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Old 14-02-2009, 09:28   #1
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Commercial Fisherman - Learning to Sail

Hello I have a question that Iím sure has been asked many times, but my background might make the answer(s) a little different. I have been looking at buying an Able 34í (that I want to single hand), but I have no sailing experience. My initial plan was to take a couple of basic sailing lessons and do some day trips for practice, is this viable? My final plan is a circumnavigation, but Iím in no rush.
Now to my background that might help people on the forum with their answers. For the last 12 years I have worked in the commercial fishing industry. I have worked as a deck hand on boats ranging from 45í to 140í in a wide range of environments. 7 years of my fishing career were in Alaska ranging from working on inlet waters in SE Alaska to crabbing and long lining in the Bering Sea. I also worked in the waters from Northern California to Washington. In addition to this I have helped with a number of boat deliveries.
I know there are a lot of things that can be learned by trial and error. I also know that some things are better learned from training or watching others. I guess what I want to know is. What is the least amount of actual training I could get by with and still be safe? What classes would other recommend? Please feel free to give alternative plans for learning to sail if mine isnít reasonable.

Thanks in advance for any help you can give.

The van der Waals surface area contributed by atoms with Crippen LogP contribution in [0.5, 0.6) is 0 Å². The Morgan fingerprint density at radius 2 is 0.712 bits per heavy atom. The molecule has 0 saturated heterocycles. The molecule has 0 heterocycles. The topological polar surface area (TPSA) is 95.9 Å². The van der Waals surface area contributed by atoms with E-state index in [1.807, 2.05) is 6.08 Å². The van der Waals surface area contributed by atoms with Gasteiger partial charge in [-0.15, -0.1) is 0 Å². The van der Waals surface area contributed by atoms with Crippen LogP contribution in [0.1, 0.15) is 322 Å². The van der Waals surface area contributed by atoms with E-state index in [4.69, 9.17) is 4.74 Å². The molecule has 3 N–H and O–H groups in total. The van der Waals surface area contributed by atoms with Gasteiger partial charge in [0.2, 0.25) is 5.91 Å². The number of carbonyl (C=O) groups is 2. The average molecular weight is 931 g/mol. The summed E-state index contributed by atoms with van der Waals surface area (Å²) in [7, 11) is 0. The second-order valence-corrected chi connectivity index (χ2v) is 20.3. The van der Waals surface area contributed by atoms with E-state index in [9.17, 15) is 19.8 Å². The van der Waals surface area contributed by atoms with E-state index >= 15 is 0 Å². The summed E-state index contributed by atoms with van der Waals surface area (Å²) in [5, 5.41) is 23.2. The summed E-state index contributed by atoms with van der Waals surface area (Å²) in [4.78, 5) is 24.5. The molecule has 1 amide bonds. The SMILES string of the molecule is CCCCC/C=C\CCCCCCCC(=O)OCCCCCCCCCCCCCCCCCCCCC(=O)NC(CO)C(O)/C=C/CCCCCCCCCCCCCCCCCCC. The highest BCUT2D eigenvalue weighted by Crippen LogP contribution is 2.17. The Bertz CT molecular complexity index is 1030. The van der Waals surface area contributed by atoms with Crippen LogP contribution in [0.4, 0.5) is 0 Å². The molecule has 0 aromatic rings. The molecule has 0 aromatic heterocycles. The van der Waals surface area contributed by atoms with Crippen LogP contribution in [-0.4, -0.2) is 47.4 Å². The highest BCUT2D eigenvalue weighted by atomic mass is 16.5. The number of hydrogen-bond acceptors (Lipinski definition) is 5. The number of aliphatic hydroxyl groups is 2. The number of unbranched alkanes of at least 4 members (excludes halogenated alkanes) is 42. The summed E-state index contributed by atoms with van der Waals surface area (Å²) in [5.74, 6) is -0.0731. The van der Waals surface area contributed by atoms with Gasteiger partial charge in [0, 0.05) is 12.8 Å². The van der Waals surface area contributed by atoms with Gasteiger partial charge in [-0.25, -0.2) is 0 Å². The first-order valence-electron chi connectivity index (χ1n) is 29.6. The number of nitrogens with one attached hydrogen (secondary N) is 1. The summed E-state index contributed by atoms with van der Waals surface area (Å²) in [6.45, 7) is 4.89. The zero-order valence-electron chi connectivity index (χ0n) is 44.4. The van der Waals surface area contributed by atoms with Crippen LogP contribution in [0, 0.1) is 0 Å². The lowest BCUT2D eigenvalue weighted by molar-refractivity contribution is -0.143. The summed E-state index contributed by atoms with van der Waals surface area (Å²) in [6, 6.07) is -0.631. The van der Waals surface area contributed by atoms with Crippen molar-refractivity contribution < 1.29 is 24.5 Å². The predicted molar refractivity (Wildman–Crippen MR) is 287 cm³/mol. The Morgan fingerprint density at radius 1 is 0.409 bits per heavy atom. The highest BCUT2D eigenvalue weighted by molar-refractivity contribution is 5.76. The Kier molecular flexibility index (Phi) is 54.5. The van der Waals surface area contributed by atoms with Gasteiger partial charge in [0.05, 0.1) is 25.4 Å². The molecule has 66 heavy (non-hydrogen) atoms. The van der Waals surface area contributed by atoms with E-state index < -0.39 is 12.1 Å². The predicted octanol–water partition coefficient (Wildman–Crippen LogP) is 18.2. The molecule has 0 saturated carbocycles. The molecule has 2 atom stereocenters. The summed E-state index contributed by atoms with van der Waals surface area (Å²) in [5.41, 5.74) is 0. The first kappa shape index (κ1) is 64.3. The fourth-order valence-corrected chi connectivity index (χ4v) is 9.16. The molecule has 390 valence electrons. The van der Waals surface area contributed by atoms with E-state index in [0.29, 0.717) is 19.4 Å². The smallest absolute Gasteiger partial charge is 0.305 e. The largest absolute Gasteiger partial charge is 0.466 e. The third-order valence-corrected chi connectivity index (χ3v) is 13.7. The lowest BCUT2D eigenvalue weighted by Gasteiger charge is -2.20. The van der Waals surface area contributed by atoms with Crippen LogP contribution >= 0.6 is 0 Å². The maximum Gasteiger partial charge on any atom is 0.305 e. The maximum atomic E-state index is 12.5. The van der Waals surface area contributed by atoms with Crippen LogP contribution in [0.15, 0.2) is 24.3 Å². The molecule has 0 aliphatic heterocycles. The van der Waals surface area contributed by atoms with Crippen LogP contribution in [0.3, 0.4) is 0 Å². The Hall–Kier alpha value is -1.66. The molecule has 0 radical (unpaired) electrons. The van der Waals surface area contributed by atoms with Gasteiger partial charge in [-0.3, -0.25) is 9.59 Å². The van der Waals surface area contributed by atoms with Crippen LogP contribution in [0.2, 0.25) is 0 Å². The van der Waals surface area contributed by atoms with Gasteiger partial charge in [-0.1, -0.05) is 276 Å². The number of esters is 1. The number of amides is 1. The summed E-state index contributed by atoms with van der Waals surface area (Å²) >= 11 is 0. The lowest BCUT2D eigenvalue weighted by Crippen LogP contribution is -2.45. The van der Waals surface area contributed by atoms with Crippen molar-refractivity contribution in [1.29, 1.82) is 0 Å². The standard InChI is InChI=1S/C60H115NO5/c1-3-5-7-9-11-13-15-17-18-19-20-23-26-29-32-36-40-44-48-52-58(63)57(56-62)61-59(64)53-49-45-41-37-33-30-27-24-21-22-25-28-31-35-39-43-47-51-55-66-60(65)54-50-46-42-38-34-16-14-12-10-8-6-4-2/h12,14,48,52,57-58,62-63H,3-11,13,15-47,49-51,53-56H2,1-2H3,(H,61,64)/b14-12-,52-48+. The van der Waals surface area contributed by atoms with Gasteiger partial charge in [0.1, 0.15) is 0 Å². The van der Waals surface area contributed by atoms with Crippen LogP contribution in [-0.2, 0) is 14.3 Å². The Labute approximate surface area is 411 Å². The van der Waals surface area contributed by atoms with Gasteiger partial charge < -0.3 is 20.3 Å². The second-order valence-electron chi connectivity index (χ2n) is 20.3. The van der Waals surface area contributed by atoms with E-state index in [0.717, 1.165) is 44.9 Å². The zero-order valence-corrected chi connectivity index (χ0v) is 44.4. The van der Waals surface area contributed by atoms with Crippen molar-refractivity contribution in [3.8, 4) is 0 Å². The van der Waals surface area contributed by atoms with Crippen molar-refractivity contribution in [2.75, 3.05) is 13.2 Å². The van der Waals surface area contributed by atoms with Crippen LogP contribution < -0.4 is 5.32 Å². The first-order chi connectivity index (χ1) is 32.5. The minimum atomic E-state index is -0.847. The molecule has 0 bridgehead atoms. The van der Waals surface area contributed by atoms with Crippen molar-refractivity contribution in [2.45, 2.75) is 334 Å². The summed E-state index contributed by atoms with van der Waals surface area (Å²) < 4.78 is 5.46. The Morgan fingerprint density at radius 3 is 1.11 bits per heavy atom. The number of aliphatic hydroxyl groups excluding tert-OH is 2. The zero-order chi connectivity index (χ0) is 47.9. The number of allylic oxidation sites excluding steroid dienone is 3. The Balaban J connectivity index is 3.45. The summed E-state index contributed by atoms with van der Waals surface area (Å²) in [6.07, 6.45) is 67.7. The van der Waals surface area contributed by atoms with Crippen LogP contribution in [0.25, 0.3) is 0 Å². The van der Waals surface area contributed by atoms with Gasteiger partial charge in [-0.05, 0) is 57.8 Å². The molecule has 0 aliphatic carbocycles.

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Old 14-02-2009, 11:35   #2
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Hi Mike,

Welcome. If you've been making your living on fishing boats in the Bering Sea and the NW coast for 12 years you already know more than most people about the conditions that can be encountered in open water, the need to choose a sound vessel, and the importance of engine and gear maintenance.

So I'll assume you need to know how to make a sailboat go from point A to Point B.
Sailing lessons in my opinion are the way to go. ASA, and US Sailing schools do a good job and can take you through the different levels. Unless you have a friend with a sailboat who happens to be a good instructor, I'd take lessons.
Crewing on racing boats is fun, but often as a novice you're just asked to be rail meat, or assigned to a focused task.

Beyond the knowing how to make the boat move, sailboat systems are a bit different and power consumption and energy conservation becomes more critical.
Storm tactics can vary.

Navigation is the just takes us longer to get much you picked up as a deckhand and delivering boats on that topic will determine your learning curve. Being able to read and interpret weather maps and long range communications will be helpful things to learn, after you learn to sail.

The more you learn the more you'll know what needs to be learned...and then at some point you'll say...I'm Ready to go!...

I'm guessing that you are a boat purchase, maybe some addtional gear, and a several good lessons away from getting underway.

I'm sure you'll get some good tips here.
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Old 14-02-2009, 14:29   #3